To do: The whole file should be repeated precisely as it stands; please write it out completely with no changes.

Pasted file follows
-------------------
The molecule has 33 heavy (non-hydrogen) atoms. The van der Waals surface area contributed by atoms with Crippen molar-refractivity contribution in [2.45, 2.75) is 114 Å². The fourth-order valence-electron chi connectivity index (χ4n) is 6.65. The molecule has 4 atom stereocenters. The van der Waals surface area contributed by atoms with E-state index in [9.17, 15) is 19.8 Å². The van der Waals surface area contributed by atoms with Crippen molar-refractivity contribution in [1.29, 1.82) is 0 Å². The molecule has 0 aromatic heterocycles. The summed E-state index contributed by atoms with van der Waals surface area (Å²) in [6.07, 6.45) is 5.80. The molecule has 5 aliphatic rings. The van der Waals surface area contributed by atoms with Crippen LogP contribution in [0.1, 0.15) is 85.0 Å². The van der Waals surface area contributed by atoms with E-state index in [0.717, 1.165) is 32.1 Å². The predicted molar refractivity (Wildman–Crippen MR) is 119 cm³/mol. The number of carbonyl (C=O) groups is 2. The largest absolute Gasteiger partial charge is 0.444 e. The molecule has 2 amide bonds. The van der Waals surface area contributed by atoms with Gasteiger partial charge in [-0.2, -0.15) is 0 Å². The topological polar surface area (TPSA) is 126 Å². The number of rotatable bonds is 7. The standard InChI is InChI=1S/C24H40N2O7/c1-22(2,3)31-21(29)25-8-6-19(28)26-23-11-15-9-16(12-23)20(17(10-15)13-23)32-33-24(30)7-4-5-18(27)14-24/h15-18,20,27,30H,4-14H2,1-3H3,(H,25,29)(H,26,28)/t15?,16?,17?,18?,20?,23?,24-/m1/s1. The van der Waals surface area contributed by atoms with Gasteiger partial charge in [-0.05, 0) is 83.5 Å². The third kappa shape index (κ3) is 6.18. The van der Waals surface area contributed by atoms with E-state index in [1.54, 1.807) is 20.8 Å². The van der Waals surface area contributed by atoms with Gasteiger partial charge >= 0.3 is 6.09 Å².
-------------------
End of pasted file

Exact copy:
The molecule has 33 heavy (non-hydrogen) atoms. The van der Waals surface area contributed by atoms with Crippen molar-refractivity contribution in [2.45, 2.75) is 114 Å². The fourth-order valence-electron chi connectivity index (χ4n) is 6.65. The molecule has 4 atom stereocenters. The van der Waals surface area contributed by atoms with E-state index in [9.17, 15) is 19.8 Å². The van der Waals surface area contributed by atoms with Crippen molar-refractivity contribution in [1.29, 1.82) is 0 Å². The molecule has 0 aromatic heterocycles. The summed E-state index contributed by atoms with van der Waals surface area (Å²) in [6.07, 6.45) is 5.80. The molecule has 5 aliphatic rings. The van der Waals surface area contributed by atoms with Crippen LogP contribution in [0.1, 0.15) is 85.0 Å². The van der Waals surface area contributed by atoms with E-state index in [0.717, 1.165) is 32.1 Å². The predicted molar refractivity (Wildman–Crippen MR) is 119 cm³/mol. The number of carbonyl (C=O) groups is 2. The largest absolute Gasteiger partial charge is 0.444 e. The molecule has 2 amide bonds. The van der Waals surface area contributed by atoms with Gasteiger partial charge in [-0.2, -0.15) is 0 Å². The topological polar surface area (TPSA) is 126 Å². The number of rotatable bonds is 7. The standard InChI is InChI=1S/C24H40N2O7/c1-22(2,3)31-21(29)25-8-6-19(28)26-23-11-15-9-16(12-23)20(17(10-15)13-23)32-33-24(30)7-4-5-18(27)14-24/h15-18,20,27,30H,4-14H2,1-3H3,(H,25,29)(H,26,28)/t15?,16?,17?,18?,20?,23?,24-/m1/s1. The van der Waals surface area contributed by atoms with Gasteiger partial charge in [-0.05, 0) is 83.5 Å². The third kappa shape index (κ3) is 6.18. The van der Waals surface area contributed by atoms with E-state index in [1.54, 1.807) is 20.8 Å². The van der Waals surface area contributed by atoms with Gasteiger partial charge >= 0.3 is 6.09 Å².